Peter Olszewski’s memoir of a year spent living in Myanmar is a fascinating, intimate personal account of day to day life in this politically tormented country
As I’m travelling to Myanmar myself soon, I found Peter Olszewski’s Land Of A Thousand Eyes: The Subtle Pleasures Of Everyday Life In Myanmar a fascinating introduction to everyday life within the country. Most books about Myanmar focus on listing the Myanmar military junta’s atrocities against its own people. Peter Olszewski instead simply documents his life and exploration of Myanmar during the year he spent in the country. This is not to say that Olszewski does not understand or appreciate the nature of the regime – but he does recognise that many other books have documented and continue to document Myanmar’s political nightmare and that, crucially, the people of Myanmar should not be confused with their government. Therefore this is a book that simply talks about the people Olszewski encountered while living in Yangon, working as a trainer of journalists on a local newspaper.
A skilled writer, Olszewski is adept at stringing together small vignettes of his life in Myanmar, from the mundane to the dramatic. He documents the battles his newspaper had to fight just to stay in operation, the streetkids he befriended, the ever more exotic food that he sampled before caving in for a cheeseburger, and, perhaps most dramatically, having to endure a kidney stone operation in a poorly equipped Myanmar hospital. His narrative speeds along, fuelled by Olszewski’s sense of wonder about his surroundings and his sense of humour too. There is a spectacular moment of Engrish from fantastically named U Why Not, a Myanmar antique dealer Olszewski hired on the basis of his name and his business card, which reads – “Attentiveness, courtesy, generosity… I also lie”.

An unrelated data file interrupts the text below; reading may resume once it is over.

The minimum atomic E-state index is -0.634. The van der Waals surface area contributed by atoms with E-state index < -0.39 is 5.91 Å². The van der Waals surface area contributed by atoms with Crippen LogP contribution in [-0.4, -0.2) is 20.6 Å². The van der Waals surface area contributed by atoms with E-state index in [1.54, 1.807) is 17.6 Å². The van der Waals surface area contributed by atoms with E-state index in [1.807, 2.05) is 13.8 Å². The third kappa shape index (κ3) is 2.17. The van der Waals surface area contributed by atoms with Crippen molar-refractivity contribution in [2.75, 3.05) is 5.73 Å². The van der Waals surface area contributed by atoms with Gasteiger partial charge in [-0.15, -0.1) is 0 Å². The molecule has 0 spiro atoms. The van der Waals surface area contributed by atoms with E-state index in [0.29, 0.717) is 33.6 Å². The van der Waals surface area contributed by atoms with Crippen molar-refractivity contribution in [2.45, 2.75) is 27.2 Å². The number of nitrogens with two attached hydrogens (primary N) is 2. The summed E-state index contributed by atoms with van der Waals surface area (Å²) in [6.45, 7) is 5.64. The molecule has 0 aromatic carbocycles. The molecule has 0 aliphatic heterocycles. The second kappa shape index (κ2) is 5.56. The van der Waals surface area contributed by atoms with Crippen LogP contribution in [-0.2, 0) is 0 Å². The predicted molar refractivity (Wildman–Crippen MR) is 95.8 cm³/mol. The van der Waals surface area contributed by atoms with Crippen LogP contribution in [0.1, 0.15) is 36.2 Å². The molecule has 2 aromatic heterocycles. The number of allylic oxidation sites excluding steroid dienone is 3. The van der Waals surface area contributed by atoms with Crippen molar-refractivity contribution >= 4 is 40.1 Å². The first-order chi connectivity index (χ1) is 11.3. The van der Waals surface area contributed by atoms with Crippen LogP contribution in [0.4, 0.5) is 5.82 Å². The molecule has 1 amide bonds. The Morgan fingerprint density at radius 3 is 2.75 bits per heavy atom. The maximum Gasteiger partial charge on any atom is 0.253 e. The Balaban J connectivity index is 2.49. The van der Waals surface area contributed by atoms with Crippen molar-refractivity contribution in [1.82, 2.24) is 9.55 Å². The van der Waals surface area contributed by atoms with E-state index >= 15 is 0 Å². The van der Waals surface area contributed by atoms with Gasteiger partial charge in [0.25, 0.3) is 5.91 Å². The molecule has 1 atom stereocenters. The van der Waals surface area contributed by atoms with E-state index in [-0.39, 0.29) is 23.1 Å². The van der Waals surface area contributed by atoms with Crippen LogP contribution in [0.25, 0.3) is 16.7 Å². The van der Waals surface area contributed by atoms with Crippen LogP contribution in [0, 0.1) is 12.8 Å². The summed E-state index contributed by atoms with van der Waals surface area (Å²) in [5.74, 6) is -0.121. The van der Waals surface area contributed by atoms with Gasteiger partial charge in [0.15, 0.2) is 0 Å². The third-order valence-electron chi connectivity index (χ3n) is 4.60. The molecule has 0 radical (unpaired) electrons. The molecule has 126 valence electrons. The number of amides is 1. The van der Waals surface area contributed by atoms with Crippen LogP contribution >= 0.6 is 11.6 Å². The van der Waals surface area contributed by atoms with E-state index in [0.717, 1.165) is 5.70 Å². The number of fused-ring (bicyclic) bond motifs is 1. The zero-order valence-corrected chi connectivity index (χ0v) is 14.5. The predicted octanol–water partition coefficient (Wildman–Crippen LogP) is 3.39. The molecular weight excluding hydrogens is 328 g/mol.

For all Olszewski’s deliberate playing down of discussing Myanmar politics in his book, his narrative cannot helped but be shaped by those politics, and his daily routine is continually impinged upon by censorship from the military. Buying the simplest item or making the shortest journey can become an epic quest thanks to the crippling poverty of the country. Olszewski accepts all of this without rancour, and is acutely aware of his deeply privileged position as an expat, incredibly rich within this country and able to leave whenever he wants. Indeed, much of Land Of A Thousand Eyes is about the simultaneous friendliness of the Myanmar people and the near impossibility of really integrating within their seemingly enigmatic culture as a Westerner. (The book’s title refers to how Olszewski is constantly watched, not just by the state secret police who have informers everywhere, but by the Myanmar in general, intrigued by what the big white buffalo will do next).
Olszewski’s demonstrates a good grasp of the complex issues facing Myanmar, and the ongoing controversy over whether the West should wholly boycott the country, but doesn’t let discussion of these issues weigh down his narrative. While he doesn’t say it directly, Olszewski’s attitude seems to be it’s too easy to take the moral high ground as an excuse for inaction when it comes to Myanmar, and Olszewski has the self belief to think his small contribution working at the newspaper and with his fellow Myanmar journalists is better than writing articles condemning the country from outside it.
Land Of A Thousand Eyes is a welcome addition to the canon of books about Myanmar, and its different perspective is important for remembering there is more to Myanmar than just the military junta. Separated by language and culture, Olszewski can only give his impressions of Myanmar life and his attempts to understand them – and it’s precisely the way he writes out the book as a continuing voyage of discovery in Myanmar and self-discovery about his own life that makes it a fascinating book.